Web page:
5:27 PM - 7 World Trade Center collapses and is the last building to fall as a result of the attacks earlier that morning. Responders, who initially fled the collapsing building, return to the scene to continue their recovery efforts.

“First responders responding to 9/11, the Pentagon, and Pennsylvania demonstrated the epitome of service, commitment, and sacrifice. They were heroes to thousands they’d never meet.” ~Kevin C., Southern Madison County Volunteer Ambulance Corps Alumni and Ground Zero Responder
Photo courtesy of JEMS

By the time the news traveled across the country, responders in New York, Washington, DC and rural Pennsylvania were running into debris fields. In New York the Port Authority had set up a perimeter and started the WTC command center. The Fire Department of New York (FDNY) and New York Police Department (NYPD) also set up command centers as crews from surrounding areas raced to get into the city to help…

In Washington, DC the attack on the Pentagon triggered a military response and closure of the area around the Pentagon in Arlington, Virginia and government buildings in DC. Private responders came into the District to help triage care and support local responders in serving the community as needed...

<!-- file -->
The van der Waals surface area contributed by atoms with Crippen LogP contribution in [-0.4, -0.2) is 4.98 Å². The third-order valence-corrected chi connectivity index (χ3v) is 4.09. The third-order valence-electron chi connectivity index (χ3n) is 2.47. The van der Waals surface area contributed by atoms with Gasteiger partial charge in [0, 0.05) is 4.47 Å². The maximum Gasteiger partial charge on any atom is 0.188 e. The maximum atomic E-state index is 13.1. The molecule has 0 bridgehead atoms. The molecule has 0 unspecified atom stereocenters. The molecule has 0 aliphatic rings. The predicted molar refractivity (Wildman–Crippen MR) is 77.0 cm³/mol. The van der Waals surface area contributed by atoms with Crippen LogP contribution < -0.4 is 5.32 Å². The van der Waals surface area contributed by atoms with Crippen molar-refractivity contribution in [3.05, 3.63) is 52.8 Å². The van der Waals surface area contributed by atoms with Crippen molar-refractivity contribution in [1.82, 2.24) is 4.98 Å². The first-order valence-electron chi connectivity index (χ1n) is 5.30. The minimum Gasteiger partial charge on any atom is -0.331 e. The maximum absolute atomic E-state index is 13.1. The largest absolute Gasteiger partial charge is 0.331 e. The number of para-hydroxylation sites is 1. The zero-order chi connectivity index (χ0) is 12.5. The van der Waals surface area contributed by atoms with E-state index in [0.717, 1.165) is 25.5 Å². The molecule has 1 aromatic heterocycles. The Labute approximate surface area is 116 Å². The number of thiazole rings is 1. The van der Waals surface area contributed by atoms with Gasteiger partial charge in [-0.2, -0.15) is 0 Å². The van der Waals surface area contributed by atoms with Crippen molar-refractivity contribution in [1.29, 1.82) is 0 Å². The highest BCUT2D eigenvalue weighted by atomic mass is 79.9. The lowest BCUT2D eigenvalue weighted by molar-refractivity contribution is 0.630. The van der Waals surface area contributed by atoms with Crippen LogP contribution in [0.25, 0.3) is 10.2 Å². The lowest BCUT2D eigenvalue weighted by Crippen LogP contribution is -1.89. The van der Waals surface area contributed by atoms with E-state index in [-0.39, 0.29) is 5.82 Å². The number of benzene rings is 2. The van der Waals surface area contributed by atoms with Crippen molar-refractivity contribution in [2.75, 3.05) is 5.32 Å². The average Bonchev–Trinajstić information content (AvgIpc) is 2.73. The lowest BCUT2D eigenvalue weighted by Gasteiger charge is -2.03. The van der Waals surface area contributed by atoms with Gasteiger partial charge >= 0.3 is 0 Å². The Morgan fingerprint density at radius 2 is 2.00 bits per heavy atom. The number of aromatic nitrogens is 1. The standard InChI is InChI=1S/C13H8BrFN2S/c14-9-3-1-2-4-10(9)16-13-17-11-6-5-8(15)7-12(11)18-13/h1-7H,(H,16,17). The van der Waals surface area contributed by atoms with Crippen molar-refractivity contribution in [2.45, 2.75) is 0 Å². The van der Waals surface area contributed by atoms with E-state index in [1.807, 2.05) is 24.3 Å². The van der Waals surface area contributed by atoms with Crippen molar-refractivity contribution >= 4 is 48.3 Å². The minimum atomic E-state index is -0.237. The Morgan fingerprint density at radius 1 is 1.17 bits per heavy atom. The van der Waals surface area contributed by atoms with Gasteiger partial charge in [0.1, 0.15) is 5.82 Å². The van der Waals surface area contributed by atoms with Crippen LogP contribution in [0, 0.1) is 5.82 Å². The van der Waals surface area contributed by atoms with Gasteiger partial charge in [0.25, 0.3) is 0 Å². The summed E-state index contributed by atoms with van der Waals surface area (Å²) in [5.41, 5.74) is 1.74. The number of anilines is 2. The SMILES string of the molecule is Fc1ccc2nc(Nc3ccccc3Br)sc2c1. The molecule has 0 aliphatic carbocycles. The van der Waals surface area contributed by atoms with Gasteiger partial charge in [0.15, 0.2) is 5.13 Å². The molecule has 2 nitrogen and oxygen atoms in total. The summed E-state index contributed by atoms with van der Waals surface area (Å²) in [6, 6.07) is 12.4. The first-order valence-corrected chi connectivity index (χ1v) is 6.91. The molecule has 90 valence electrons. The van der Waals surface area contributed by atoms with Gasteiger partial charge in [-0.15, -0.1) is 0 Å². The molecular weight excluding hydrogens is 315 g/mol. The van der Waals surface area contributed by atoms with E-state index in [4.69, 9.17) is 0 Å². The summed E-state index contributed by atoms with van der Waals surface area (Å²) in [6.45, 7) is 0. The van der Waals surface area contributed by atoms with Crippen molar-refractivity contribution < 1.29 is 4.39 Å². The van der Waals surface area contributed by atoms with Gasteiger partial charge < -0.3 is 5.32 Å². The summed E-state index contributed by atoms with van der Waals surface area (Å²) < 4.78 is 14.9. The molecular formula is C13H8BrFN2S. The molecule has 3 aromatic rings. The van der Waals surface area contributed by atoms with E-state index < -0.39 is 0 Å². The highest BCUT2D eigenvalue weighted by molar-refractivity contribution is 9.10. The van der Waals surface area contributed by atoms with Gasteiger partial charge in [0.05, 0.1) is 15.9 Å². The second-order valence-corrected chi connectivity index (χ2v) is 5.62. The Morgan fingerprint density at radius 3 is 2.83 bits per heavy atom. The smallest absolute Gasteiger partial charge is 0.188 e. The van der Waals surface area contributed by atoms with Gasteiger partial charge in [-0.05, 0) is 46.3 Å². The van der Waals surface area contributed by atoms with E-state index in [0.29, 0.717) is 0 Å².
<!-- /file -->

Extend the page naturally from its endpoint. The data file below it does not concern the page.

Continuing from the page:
In Somerset County, Pennsylvania, local responders rushed to the scene of the crash…

At each location, responders prepared to triage patients and makeshift treatment areas were constructed in the safe zone away from Ground Zero and the Pentagon.

The responders waited... and waited, but the rush of patients never came. Slowly, those responding at the scene pulled out and reported the grim reality everyone feared.

"They're all gone!"

"There is nothing left."

They said the Air was Safe at Ground Zero

Over the course of the days and weeks that followed, deployment teams from across the country descended on New York City and Washington, DC to help in the recovery efforts.